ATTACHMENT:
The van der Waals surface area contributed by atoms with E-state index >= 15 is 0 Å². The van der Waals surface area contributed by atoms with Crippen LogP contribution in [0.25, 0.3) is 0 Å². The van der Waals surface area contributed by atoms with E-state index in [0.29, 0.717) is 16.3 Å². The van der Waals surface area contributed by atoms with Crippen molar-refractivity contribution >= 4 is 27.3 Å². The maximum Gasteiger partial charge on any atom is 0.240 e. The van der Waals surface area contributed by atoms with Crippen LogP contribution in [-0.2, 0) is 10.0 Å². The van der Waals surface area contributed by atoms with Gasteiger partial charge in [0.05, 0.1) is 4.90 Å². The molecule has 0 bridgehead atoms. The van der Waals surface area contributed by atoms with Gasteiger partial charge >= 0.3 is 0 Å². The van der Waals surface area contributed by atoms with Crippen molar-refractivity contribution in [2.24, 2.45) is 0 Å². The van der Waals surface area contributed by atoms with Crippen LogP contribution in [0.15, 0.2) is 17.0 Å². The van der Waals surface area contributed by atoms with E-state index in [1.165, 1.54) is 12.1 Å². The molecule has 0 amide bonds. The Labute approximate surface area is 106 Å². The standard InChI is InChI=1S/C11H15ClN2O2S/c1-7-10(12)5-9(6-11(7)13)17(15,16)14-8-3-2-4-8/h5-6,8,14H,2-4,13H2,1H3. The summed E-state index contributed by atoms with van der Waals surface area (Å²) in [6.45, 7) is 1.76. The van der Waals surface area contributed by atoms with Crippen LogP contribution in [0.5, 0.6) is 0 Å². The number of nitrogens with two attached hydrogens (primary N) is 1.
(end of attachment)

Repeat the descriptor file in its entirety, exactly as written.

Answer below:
The van der Waals surface area contributed by atoms with E-state index >= 15 is 0 Å². The van der Waals surface area contributed by atoms with Crippen LogP contribution in [0.25, 0.3) is 0 Å². The van der Waals surface area contributed by atoms with E-state index in [0.29, 0.717) is 16.3 Å². The van der Waals surface area contributed by atoms with Crippen molar-refractivity contribution >= 4 is 27.3 Å². The maximum Gasteiger partial charge on any atom is 0.240 e. The van der Waals surface area contributed by atoms with Crippen LogP contribution in [-0.2, 0) is 10.0 Å². The van der Waals surface area contributed by atoms with Gasteiger partial charge in [0.05, 0.1) is 4.90 Å². The molecule has 0 bridgehead atoms. The van der Waals surface area contributed by atoms with Gasteiger partial charge >= 0.3 is 0 Å². The van der Waals surface area contributed by atoms with Crippen molar-refractivity contribution in [2.24, 2.45) is 0 Å². The van der Waals surface area contributed by atoms with Crippen LogP contribution in [0.15, 0.2) is 17.0 Å². The van der Waals surface area contributed by atoms with E-state index in [1.165, 1.54) is 12.1 Å². The molecule has 0 amide bonds. The Labute approximate surface area is 106 Å². The standard InChI is InChI=1S/C11H15ClN2O2S/c1-7-10(12)5-9(6-11(7)13)17(15,16)14-8-3-2-4-8/h5-6,8,14H,2-4,13H2,1H3. The summed E-state index contributed by atoms with van der Waals surface area (Å²) in [6.45, 7) is 1.76. The van der Waals surface area contributed by atoms with Crippen LogP contribution in [0.5, 0.6) is 0 Å². The number of nitrogens with two attached hydrogens (primary N) is 1.